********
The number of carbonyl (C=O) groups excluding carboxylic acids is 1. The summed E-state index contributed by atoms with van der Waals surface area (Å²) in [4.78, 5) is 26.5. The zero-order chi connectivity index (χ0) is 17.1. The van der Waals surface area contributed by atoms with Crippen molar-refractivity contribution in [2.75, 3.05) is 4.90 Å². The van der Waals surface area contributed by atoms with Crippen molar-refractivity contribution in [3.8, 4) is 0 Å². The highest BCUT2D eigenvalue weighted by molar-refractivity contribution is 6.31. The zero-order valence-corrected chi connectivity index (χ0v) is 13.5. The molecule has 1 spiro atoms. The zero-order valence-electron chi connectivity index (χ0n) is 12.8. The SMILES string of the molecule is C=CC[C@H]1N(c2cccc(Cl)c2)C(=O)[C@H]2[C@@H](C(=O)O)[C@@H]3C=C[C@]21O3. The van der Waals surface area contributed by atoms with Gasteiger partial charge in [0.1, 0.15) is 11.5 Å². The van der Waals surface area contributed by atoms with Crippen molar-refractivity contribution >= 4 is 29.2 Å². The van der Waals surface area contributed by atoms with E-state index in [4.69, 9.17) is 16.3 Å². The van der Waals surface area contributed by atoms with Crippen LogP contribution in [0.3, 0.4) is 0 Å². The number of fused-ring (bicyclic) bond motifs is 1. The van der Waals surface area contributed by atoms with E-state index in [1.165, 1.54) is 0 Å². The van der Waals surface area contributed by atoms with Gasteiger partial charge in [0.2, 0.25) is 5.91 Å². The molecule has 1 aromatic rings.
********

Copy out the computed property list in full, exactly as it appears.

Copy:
The number of carbonyl (C=O) groups excluding carboxylic acids is 1. The summed E-state index contributed by atoms with van der Waals surface area (Å²) in [4.78, 5) is 26.5. The zero-order chi connectivity index (χ0) is 17.1. The van der Waals surface area contributed by atoms with Crippen molar-refractivity contribution in [2.75, 3.05) is 4.90 Å². The van der Waals surface area contributed by atoms with Crippen molar-refractivity contribution in [3.8, 4) is 0 Å². The highest BCUT2D eigenvalue weighted by molar-refractivity contribution is 6.31. The zero-order valence-corrected chi connectivity index (χ0v) is 13.5. The molecule has 1 spiro atoms. The zero-order valence-electron chi connectivity index (χ0n) is 12.8. The SMILES string of the molecule is C=CC[C@H]1N(c2cccc(Cl)c2)C(=O)[C@H]2[C@@H](C(=O)O)[C@@H]3C=C[C@]21O3. The van der Waals surface area contributed by atoms with Gasteiger partial charge in [0.1, 0.15) is 11.5 Å². The van der Waals surface area contributed by atoms with Crippen molar-refractivity contribution >= 4 is 29.2 Å². The van der Waals surface area contributed by atoms with E-state index in [4.69, 9.17) is 16.3 Å². The van der Waals surface area contributed by atoms with Crippen LogP contribution in [0.3, 0.4) is 0 Å². The number of fused-ring (bicyclic) bond motifs is 1. The van der Waals surface area contributed by atoms with E-state index in [1.165, 1.54) is 0 Å². The van der Waals surface area contributed by atoms with Gasteiger partial charge in [0.2, 0.25) is 5.91 Å². The molecule has 1 aromatic rings.